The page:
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Multiplayer Game Programming: Architecting Networked Games

Multiplayer Game Programming: Architecting Networked Games

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  • Copyright 2016
  • Dimensions: 7" x 9"
  • Edition: 1st
  • eBook (Watermarked)
  • ISBN-10: 0-13-403453-8
  • ISBN-13: 978-0-13-403453-9

The Practical Guide to Building Reliable Networked Multiplayer Games

Networked multiplayer games are a multibillion dollar business: some games now attract tens of millions of players. In this practical, code-rich guide, Joshua Glazer and Sanjay Madhav guide you through every aspect of engineering them. Drawing on their immense experience as both game developers and instructors, the authors lead you through building a robust multiplayer architecture, and creating every engine-level system. You’ll learn through in-depth working code examples for two complete games: an action game and a real time strategy (RTS) game.

First, Madhav and Glazer review the essentials of networking and network programming from the standpoint of game developers. Next, they walk through managing game data transmission, updating game objects across the network, and organizing the devices that join your game. You’ll learn how to ensure reliable performance despite the Internet’s inherent inconsistencies, and how to design game code for maximum security and scalability. The authors conclude by addressing two increasingly crucial issues: incorporating gamer services and hosting your games in the cloud.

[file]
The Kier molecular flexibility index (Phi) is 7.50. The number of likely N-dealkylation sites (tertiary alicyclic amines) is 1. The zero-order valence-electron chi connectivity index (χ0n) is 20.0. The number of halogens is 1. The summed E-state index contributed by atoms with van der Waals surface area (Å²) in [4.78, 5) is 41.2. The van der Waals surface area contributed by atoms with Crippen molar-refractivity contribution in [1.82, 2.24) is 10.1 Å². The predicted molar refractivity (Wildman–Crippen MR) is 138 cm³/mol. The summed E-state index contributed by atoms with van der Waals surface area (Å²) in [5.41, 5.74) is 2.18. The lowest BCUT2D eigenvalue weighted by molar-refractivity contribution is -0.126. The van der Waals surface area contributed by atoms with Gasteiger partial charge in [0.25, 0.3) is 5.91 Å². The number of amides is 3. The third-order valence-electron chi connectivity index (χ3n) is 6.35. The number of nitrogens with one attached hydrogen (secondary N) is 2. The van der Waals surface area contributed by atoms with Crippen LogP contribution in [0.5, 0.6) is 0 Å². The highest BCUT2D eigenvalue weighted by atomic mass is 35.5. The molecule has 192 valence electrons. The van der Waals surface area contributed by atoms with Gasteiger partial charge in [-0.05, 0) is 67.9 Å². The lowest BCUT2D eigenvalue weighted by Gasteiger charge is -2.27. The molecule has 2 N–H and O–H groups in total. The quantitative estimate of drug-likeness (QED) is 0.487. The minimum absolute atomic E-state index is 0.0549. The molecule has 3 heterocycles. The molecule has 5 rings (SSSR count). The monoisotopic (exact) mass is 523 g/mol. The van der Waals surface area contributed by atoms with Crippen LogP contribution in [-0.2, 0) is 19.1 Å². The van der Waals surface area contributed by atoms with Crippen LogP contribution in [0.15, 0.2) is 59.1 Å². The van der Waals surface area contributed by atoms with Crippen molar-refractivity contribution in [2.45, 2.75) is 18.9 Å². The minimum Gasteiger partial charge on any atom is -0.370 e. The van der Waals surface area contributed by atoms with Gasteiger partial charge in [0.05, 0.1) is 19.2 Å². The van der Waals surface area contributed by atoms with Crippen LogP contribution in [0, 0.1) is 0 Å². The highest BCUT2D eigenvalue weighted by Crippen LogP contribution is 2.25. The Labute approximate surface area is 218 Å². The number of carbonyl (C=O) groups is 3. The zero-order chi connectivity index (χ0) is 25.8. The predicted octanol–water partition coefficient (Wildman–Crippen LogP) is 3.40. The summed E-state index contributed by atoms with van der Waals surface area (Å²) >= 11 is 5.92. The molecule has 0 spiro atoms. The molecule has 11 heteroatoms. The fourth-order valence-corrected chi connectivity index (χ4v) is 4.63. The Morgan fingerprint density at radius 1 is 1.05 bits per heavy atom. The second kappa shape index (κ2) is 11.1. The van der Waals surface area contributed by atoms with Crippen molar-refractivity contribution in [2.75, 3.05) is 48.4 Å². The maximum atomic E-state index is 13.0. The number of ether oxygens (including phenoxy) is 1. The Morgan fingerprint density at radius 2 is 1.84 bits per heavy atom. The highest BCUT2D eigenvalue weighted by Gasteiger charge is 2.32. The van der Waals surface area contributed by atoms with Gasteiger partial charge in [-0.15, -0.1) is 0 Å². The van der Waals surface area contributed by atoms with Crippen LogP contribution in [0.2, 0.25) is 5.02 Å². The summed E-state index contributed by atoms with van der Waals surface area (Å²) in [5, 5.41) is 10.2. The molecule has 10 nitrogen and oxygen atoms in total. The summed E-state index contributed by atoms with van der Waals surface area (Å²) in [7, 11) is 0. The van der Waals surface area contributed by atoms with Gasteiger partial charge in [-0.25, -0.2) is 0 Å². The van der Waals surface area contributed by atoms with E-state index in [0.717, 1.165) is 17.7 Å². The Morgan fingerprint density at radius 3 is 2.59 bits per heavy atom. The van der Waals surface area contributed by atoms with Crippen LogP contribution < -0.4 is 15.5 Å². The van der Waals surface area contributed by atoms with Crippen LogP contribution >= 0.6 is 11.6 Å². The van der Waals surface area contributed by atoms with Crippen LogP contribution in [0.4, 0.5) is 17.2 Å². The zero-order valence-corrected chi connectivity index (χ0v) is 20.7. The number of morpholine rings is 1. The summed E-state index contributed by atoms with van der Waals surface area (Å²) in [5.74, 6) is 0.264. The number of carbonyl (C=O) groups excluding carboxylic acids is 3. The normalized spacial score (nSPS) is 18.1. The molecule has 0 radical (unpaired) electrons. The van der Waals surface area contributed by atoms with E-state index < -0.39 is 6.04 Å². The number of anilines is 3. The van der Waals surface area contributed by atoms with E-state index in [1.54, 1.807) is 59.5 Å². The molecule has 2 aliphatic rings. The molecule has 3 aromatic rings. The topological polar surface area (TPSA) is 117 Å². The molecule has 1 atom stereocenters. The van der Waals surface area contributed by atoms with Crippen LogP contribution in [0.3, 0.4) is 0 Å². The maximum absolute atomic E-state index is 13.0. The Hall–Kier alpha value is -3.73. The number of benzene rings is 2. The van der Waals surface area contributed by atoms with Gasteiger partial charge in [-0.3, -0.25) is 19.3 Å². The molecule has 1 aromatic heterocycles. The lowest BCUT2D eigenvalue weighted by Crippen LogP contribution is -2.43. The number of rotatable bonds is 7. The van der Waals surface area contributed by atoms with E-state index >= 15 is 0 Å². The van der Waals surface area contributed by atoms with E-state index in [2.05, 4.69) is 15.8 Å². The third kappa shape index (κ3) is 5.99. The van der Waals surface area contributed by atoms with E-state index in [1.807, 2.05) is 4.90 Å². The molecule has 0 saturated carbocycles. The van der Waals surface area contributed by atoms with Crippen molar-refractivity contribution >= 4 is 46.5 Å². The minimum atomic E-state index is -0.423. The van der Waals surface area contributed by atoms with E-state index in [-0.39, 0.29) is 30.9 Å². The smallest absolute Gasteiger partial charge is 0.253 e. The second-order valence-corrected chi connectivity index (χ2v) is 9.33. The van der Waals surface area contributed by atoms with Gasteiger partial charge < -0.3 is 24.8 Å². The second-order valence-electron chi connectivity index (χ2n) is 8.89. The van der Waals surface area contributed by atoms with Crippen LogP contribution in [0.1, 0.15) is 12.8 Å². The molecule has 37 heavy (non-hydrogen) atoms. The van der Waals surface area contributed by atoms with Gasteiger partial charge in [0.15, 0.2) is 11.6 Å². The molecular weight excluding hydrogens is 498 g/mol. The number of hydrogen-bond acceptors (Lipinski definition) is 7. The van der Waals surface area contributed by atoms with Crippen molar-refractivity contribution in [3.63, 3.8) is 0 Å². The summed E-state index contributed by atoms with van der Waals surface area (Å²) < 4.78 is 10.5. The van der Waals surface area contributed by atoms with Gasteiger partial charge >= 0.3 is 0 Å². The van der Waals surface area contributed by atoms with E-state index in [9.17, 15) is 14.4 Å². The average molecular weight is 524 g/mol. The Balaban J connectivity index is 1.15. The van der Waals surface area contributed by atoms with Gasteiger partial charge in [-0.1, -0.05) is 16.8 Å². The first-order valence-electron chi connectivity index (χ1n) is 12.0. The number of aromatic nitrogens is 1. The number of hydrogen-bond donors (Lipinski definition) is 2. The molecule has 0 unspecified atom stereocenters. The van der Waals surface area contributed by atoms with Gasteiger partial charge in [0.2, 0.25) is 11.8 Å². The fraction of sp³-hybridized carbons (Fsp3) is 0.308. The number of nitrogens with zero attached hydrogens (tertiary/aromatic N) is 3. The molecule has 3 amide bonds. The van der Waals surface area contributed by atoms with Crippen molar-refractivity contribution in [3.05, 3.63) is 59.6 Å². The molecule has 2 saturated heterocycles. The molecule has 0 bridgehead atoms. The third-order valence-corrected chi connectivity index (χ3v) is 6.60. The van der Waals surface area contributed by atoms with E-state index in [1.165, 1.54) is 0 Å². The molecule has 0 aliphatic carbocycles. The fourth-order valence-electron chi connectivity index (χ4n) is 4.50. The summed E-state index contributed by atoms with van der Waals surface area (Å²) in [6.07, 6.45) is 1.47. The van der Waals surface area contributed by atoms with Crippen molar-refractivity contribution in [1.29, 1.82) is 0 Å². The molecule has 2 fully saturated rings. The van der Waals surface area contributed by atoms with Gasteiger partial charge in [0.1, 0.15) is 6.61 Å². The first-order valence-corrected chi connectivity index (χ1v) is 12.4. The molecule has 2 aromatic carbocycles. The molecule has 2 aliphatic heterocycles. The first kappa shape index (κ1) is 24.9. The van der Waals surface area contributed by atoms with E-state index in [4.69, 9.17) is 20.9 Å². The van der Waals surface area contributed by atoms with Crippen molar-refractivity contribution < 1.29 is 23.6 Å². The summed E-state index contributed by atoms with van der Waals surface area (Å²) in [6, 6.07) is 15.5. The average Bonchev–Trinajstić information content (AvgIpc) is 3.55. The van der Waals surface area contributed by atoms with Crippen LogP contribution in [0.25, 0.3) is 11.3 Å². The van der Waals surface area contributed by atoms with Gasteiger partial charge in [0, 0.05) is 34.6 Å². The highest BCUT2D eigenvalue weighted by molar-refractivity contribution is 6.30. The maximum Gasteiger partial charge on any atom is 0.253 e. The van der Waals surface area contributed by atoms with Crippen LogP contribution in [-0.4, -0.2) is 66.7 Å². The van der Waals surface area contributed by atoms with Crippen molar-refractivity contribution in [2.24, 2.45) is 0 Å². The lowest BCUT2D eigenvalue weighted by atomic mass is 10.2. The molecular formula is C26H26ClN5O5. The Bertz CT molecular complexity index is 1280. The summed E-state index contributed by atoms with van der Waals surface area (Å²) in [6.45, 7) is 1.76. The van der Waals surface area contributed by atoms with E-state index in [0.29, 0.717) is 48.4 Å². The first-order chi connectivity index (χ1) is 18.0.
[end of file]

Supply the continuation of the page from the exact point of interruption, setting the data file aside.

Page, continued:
This guide’s content has been extensively tested through the authors’ multiplayer game programming courses at USC. It is equally valuable both to students and to working game programmers moving into networked games.

Coverage includes

  • How games have evolved to meet the challenges of networked environments
  • Using Internet communication protocols and standards in game development
  • Working with Berkeley Socket, the most widely used networking construct in multiplayer gaming
  • Formatting game data for efficient Internet transmission
  • Synchronizing states so all players share the same world
  • Organizing networking topologies for large-scale games
  • Overcoming latency and jitter problems that cause delays or lost data
  • Scaling games without compromising performance
  • Combating security vulnerabilities and software cheats
  • Leveraging the networking functionality of the popular Unreal 4 and Unity game engines
  • Integrating gamer services such as matchmaking, achievements, and leaderboards
  • Running game servers in the cloud

About the Website C++ source code for all examples is available at github.com/MultiplayerBook. Instructors will also find a full set of PowerPoint slides and a sample syllabus.

Sample Content

Table of Contents

Chapter 1: Overview of Networked Games    1

A Brief History of Multiplayer Games    2

Starsiege: Tribes    5

Age of Empires    10

Summary    13

Review Questions    14

Additional Readings    14

Chapter 2: The Internet    15

Origins: Packet Switching    16

The TCP/IP Layer Cake    17

The Physical Layer    19

The Link Layer    19